Size: 2" diameter
Condition: EX with typical factory-made rippling/crinkling to the paper insert
Notes: Similar in design to 1942 Cardinals. Wartime metal scarcity resulted in the unusual design of paper insert, cardboard backing, clear-plastic cover, and safety pin reverse.
Please Note: While every press pin in this collection is completely original, we cannot guarantee that every threaded-post reverse carries the original backing nut. In some cases, the nut may be a replacement of the exact original style, in some cases it may be a replacement of a similar style.
Barrie Sullivan Press Pin Collection
The hobby lost a true original when Barrie Sullivan passed on in 2014. It's hard to believe that over 5 years have already gone by since the influential collector and mentor to many said his goodbyes. Here was a man who ate, slept and breathed baseball; who was there on the front lines of the emerging memorabilia industry in the early 70s; who attended the very first National Sports Collectors Convention in 1980; and who proudly showed off some cards to his beloved wife Sandy on their first date! Barrie caught the baseball bug as a kid in Boston, worshipping the Red Sox and Teddy Ballgame. He spoked and flipped the cards of his favorite players and also sent away for their autographs. Later, after serving in the Army, becoming a lawyer and moving to Colorado, Barrie expanded his collecting taste to game-used jerseys, game-used equipment and, as seen here, World Series press pins.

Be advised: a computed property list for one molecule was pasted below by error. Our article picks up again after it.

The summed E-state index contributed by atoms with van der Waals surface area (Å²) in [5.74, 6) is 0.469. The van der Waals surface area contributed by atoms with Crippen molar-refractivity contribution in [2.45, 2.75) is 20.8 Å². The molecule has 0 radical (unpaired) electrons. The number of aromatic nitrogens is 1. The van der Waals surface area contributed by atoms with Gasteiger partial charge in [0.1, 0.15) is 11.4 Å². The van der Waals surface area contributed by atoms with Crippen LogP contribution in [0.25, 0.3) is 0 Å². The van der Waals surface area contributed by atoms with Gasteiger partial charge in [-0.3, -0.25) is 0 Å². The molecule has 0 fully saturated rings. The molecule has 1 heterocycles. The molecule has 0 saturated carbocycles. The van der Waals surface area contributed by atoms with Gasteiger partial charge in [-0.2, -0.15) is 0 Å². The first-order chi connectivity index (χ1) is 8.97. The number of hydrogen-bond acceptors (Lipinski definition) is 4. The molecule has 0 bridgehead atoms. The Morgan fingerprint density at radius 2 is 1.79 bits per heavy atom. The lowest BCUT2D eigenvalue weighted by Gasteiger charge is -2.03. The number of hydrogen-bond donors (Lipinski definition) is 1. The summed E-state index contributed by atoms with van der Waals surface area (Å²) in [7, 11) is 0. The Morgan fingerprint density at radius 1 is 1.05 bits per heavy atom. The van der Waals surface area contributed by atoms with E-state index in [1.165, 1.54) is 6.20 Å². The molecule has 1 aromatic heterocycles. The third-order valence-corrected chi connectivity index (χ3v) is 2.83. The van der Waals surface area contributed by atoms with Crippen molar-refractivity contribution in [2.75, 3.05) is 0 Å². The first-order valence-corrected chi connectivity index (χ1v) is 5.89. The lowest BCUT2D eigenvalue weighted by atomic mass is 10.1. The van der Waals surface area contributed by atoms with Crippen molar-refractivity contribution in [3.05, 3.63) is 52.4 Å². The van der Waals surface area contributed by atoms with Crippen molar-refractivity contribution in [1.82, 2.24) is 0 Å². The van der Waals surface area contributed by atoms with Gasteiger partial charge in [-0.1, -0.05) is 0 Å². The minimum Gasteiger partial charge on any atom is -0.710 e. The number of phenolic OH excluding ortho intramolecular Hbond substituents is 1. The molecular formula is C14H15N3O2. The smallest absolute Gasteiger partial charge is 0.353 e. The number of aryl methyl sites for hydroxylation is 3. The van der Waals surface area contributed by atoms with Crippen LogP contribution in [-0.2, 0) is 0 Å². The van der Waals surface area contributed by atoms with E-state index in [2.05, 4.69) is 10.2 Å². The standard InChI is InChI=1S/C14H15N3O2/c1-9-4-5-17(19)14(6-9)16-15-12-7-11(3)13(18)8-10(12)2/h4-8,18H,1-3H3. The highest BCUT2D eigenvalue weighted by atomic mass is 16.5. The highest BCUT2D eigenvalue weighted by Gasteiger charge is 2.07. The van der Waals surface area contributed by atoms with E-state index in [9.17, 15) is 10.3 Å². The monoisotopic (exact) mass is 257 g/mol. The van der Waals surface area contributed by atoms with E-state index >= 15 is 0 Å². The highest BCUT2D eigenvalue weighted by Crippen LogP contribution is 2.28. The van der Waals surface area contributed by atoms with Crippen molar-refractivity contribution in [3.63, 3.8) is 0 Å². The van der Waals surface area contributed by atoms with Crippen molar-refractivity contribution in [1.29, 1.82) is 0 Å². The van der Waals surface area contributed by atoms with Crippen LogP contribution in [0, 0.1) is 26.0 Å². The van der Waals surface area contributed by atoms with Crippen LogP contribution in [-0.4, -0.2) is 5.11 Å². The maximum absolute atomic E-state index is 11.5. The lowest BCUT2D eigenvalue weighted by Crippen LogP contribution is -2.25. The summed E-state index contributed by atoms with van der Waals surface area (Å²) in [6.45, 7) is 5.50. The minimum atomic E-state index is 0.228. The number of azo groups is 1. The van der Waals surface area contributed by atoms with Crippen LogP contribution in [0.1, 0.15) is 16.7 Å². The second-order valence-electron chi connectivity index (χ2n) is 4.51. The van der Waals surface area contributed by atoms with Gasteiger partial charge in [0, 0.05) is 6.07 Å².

This is easily one of the finest press-pin collections ever assembled, let alone ever offered at auction. It surely would've delighted another press-pin pioneer that we lost in recent years, Jim Johnston, who literally wrote the book on press pins and thus contributed to their rise in popularity and value. Here's how Jim framed the collecting sector and its history in James Beckett's 1980s price guides: "The first press pin dates to the 1911 World Series where the press box, then as now, was intended to be a limited-access area. Nevertheless the forceful Giant manager, John McGraw, had a history of violating that domain with his entourage of Irish cronies...[T]he Athletics anticipated the problem. The club ordered and dispensed a very visible lapel pin to writers with legitimate credentials. The idea was adopted by subsequent Series participants, and with the exception of the 1918 Cubs, each host in the World Series since 1912 has issued a press badge. Though early on distribution of press pins was a requisite encumbrance, their intent today has become a symbolic gesture of welcome to the media."
Barrie, Jim and other hobby luminaries may have left us, but their legacies remain strong in an elite collection such as this, which Barrie dutifully compiled over several decades. "He just loved a touch of greatness," said Kerry Sullivan of his brother's passion for collectibles and for the national pastime. Likewise for those of us who knew Barrie and were touched by his greatness.